News / Africa

Libya's NTC Launches 'Final Assault' on Gadhafi Stronghold

Libyan revolutionary fighters assemble missiles during an attack for the city of Sirte, Libya, October 3, 2011.
Libyan revolutionary fighters assemble missiles during an attack for the city of Sirte, Libya, October 3, 2011.

Libyan interim government fighters have launched what they say is the "final assault" on Sirte, one of the few remaining strongholds of former leader Moammar Gadhafi.

Residents are pouring out of the the coastal town as National Transitional Government (NTC) fighters push into neighborhoods.

On Monday, NTC forces seized new territory in and around Sirte.  The gains included the nearby small town of Qasr Abu Hadi, where Gadhafi was reportedly born in a nomad tent in 1942.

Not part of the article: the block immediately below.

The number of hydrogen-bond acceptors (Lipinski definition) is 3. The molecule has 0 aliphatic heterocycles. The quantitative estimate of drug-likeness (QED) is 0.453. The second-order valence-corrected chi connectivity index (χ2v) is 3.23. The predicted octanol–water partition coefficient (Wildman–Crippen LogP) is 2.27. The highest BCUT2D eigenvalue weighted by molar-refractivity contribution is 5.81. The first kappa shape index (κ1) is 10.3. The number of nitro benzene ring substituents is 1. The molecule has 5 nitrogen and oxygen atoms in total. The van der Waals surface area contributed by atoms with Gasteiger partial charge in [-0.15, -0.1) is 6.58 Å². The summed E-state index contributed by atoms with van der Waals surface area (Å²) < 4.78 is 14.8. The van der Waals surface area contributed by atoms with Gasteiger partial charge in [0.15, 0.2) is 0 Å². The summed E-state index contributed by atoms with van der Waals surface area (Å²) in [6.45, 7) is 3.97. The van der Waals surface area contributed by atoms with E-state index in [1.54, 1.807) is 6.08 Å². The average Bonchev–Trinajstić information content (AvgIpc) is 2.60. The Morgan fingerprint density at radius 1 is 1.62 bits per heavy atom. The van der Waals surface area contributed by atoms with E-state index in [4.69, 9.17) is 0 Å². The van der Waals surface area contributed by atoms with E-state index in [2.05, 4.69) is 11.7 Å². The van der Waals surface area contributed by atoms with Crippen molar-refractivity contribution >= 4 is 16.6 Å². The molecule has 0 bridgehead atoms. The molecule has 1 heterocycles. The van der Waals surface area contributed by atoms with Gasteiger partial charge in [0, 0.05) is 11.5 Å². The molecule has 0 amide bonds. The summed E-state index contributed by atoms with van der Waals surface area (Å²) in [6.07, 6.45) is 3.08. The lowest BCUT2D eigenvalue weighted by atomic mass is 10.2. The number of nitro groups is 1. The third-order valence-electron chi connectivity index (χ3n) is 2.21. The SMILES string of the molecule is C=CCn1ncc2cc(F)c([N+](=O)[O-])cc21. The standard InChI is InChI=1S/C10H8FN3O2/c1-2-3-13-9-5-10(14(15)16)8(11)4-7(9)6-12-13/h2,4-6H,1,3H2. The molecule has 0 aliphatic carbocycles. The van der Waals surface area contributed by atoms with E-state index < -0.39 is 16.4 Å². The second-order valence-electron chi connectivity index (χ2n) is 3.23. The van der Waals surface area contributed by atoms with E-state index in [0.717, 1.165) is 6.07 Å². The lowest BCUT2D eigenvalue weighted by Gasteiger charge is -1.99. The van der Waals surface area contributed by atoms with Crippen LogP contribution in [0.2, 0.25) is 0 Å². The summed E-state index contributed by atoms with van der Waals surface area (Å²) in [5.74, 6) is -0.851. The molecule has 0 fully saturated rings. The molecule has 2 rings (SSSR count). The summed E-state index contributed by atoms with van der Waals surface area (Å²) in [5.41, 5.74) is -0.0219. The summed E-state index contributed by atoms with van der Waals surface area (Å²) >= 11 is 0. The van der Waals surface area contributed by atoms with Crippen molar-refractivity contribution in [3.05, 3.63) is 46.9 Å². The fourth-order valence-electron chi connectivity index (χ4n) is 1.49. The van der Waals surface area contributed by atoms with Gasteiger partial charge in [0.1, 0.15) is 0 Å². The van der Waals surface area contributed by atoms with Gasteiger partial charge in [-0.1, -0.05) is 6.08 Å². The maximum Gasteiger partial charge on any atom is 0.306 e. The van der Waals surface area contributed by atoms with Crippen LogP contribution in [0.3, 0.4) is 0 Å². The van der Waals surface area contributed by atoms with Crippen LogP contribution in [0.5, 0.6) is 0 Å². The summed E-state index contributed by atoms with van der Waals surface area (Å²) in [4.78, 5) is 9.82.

NTC leaders have vowed to step down after Sirte is secured and the country's liberation declared. Interim Prime Minister Mahmoud Jibril said Monday that NTC control of Sirte would ensure that all of the country's sea, land and air entry ports were secure.

He acknowledged that fighting will continue in a number of pockets deep in the southern desert, including Bani Walid.

Jibril and NTC head Mustafa Abdel Jalil already had pledged to take no further part in the country's future government, as required by the country's interim constitution.

The pledge was intended to reassure the public they will not suffer under another dictatorship.

Some information for this report was provided by AP and Reuters.

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